"This is a classic. Which is his Schindler's List? Which is his A Place in the Sun? Which is his Godfather? It would be this cartoon," Stevens says. The 1974 image alludes to Nixon's famous claim as well as the 18-minute gap in the White House tapes. Nixon canceled his home subscription when his daughters were young so Herblock's cartoons wouldn't upset them.


This is the cartoon that coined "McCarthyism." As Stevens points out, what's impressive about the cartoon is how quickly Herblock picked up on the danger Joe McCarthy posed: The panel ran in March 1950, just a month after the Wisconsin senator's infamous Wheeling Speech, in which he said he had a list of names of Communists in the State Department, and four years before the Army hearings that would bring him down. "At first glance you get it right away. There's the entire Republican Party being dragged toward these buckets of tar and the Republican party's going to be stained by it," Stevens says. "This McCarthyism bucket at the top harkens back to the Salem Witch Trials. There's not that much comedy in it." The figures around the elephant are RNC Chair Guy Gabrielson, Senate Minority Leader Kenneth Wherry, and Senators Robert Taft and Styles Bridges.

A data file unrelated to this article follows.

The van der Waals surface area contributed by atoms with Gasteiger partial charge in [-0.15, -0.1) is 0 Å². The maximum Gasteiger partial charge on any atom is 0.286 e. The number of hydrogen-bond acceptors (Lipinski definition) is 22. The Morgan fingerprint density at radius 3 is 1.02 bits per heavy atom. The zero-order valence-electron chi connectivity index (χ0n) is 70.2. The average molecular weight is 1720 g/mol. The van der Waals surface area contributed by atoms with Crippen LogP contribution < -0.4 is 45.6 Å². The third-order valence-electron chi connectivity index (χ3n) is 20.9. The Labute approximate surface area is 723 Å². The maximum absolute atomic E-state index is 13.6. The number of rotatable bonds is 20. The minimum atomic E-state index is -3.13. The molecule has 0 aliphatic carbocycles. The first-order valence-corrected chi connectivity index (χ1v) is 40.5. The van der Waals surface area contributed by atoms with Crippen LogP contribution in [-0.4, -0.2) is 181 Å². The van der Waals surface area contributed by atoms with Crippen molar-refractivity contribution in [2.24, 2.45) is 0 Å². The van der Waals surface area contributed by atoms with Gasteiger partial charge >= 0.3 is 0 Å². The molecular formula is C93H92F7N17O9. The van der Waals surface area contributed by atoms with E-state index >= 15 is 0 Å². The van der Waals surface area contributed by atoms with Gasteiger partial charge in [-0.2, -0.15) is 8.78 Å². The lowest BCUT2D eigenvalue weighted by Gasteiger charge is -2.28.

Herblock started his career in 1929 at the Chicago Daily News, then jumped to the Newspaper Enterprise Association before enlisting in the Army. He joined the Post after mustering out in 1946. Both of these cartoons date from the Depression. "His go-to subject matter always was the little guy, those who did not take up as much ink as everyone else in the stories of the newspapers. That came from his Chicago roots—he had a true Midwestern set of values based on community an watching out for one another, and it showed in his cartoons until the end." Stevens notes the Herblock's later style hadn't yet developed—the earlier works leave less white space, and use a thicker style influenced by the great 19th-century French cartoonist and caricaturist Honore Daumier.


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David A. Graham is a senior associate editor at The Atlantic, where he oversees the Politics Channel. He previously reported for Newsweek, The Wall Street Journal, and The National.